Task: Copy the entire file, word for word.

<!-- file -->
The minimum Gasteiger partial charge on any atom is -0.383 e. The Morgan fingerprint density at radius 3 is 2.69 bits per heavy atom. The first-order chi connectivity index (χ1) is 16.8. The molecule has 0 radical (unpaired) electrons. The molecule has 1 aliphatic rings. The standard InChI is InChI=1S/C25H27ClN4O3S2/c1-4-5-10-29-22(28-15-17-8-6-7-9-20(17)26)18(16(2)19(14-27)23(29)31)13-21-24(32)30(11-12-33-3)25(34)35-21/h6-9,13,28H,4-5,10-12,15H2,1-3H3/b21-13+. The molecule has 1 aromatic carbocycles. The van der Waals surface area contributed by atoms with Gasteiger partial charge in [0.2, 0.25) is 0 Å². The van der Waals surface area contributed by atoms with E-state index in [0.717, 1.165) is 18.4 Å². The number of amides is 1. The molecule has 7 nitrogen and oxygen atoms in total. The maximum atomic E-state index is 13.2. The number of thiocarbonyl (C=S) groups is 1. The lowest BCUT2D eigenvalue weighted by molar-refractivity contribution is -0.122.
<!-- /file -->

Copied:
The minimum Gasteiger partial charge on any atom is -0.383 e. The Morgan fingerprint density at radius 3 is 2.69 bits per heavy atom. The first-order chi connectivity index (χ1) is 16.8. The molecule has 0 radical (unpaired) electrons. The molecule has 1 aliphatic rings. The standard InChI is InChI=1S/C25H27ClN4O3S2/c1-4-5-10-29-22(28-15-17-8-6-7-9-20(17)26)18(16(2)19(14-27)23(29)31)13-21-24(32)30(11-12-33-3)25(34)35-21/h6-9,13,28H,4-5,10-12,15H2,1-3H3/b21-13+. The molecule has 1 aromatic carbocycles. The van der Waals surface area contributed by atoms with Gasteiger partial charge in [0.2, 0.25) is 0 Å². The van der Waals surface area contributed by atoms with E-state index in [0.717, 1.165) is 18.4 Å². The number of amides is 1. The molecule has 7 nitrogen and oxygen atoms in total. The maximum atomic E-state index is 13.2. The number of thiocarbonyl (C=S) groups is 1. The lowest BCUT2D eigenvalue weighted by molar-refractivity contribution is -0.122.